"As part of the deal, Clayton has told the prosecutors that starting in 2005, it saw a significant deterioration of lending standards and a parallel jump in exception loans.
Investment banks hired companies like Clayton to evaluate a sample, say 20 percent, of the loans. The review was supposed to determine whether the loans complied with the law and met the lending standards that the mortgage companies said they were using. Loans that did not were classified as exceptions.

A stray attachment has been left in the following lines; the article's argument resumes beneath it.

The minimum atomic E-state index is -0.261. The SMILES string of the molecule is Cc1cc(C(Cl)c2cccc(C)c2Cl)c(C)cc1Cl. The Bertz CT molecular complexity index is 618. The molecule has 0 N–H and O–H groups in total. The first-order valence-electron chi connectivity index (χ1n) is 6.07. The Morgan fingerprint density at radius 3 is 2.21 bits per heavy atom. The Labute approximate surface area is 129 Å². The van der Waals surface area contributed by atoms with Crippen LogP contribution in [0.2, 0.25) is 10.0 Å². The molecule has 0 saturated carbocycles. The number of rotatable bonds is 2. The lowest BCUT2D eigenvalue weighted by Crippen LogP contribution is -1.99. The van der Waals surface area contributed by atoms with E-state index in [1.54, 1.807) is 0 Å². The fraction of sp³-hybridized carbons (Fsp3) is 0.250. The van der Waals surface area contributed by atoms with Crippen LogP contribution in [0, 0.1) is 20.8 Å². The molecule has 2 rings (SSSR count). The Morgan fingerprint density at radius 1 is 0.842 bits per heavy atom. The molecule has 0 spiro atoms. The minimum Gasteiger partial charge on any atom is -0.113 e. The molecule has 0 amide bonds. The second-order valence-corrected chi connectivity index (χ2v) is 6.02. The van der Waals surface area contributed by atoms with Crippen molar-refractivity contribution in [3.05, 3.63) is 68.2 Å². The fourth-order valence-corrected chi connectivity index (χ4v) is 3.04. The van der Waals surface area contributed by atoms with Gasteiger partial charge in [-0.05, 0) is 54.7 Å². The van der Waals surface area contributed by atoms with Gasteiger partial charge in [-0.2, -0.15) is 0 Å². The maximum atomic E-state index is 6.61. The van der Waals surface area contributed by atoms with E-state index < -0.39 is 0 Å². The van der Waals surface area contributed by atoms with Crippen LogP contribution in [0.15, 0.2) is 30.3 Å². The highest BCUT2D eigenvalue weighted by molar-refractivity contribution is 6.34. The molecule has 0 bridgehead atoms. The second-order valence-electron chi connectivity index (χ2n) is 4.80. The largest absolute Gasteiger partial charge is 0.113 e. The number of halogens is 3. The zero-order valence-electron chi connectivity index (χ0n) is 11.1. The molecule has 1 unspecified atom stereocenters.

As demand for the loans surged, mortgage companies were in a strong enough position to demand that investment banks have Clayton and other consultants look at fewer loans. The lenders wanted the due diligence to find fewer exception loans, which were sold at a discount."
I watched some Jerk on TV selling cars telling how he could get deadbeats into a new car.
As a volume dealer they played banks against each other. To guarentee the bank a minimum volume of "A" (good) loans, they made them agree to fund a certain number of "C" [bad credit but a job] and "D" [really bad credit] clients. Of course to do that the bank charges more for everyone